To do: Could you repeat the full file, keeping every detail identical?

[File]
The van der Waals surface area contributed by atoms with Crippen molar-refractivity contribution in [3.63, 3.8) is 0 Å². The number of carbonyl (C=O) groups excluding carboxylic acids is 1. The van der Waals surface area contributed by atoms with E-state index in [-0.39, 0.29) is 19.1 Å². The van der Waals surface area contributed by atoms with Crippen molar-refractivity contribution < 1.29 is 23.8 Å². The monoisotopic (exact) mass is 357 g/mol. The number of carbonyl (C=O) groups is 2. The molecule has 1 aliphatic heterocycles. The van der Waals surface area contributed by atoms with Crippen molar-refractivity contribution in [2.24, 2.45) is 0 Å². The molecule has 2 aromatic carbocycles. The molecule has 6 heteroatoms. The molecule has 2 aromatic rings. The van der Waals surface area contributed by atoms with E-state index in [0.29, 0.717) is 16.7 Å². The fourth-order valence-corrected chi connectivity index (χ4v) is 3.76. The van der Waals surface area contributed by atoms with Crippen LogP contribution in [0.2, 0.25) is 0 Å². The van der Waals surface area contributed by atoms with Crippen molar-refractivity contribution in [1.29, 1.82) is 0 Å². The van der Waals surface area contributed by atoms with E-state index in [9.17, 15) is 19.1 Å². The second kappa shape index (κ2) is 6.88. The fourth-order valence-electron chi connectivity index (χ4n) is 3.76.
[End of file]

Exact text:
The van der Waals surface area contributed by atoms with Crippen molar-refractivity contribution in [3.63, 3.8) is 0 Å². The number of carbonyl (C=O) groups excluding carboxylic acids is 1. The van der Waals surface area contributed by atoms with E-state index in [-0.39, 0.29) is 19.1 Å². The van der Waals surface area contributed by atoms with Crippen molar-refractivity contribution < 1.29 is 23.8 Å². The monoisotopic (exact) mass is 357 g/mol. The number of carbonyl (C=O) groups is 2. The molecule has 1 aliphatic heterocycles. The van der Waals surface area contributed by atoms with Crippen molar-refractivity contribution in [2.24, 2.45) is 0 Å². The molecule has 2 aromatic carbocycles. The molecule has 6 heteroatoms. The molecule has 2 aromatic rings. The van der Waals surface area contributed by atoms with E-state index in [0.29, 0.717) is 16.7 Å². The fourth-order valence-corrected chi connectivity index (χ4v) is 3.76. The van der Waals surface area contributed by atoms with Crippen LogP contribution in [0.2, 0.25) is 0 Å². The van der Waals surface area contributed by atoms with Crippen molar-refractivity contribution in [1.29, 1.82) is 0 Å². The van der Waals surface area contributed by atoms with E-state index in [9.17, 15) is 19.1 Å². The second kappa shape index (κ2) is 6.88. The fourth-order valence-electron chi connectivity index (χ4n) is 3.76.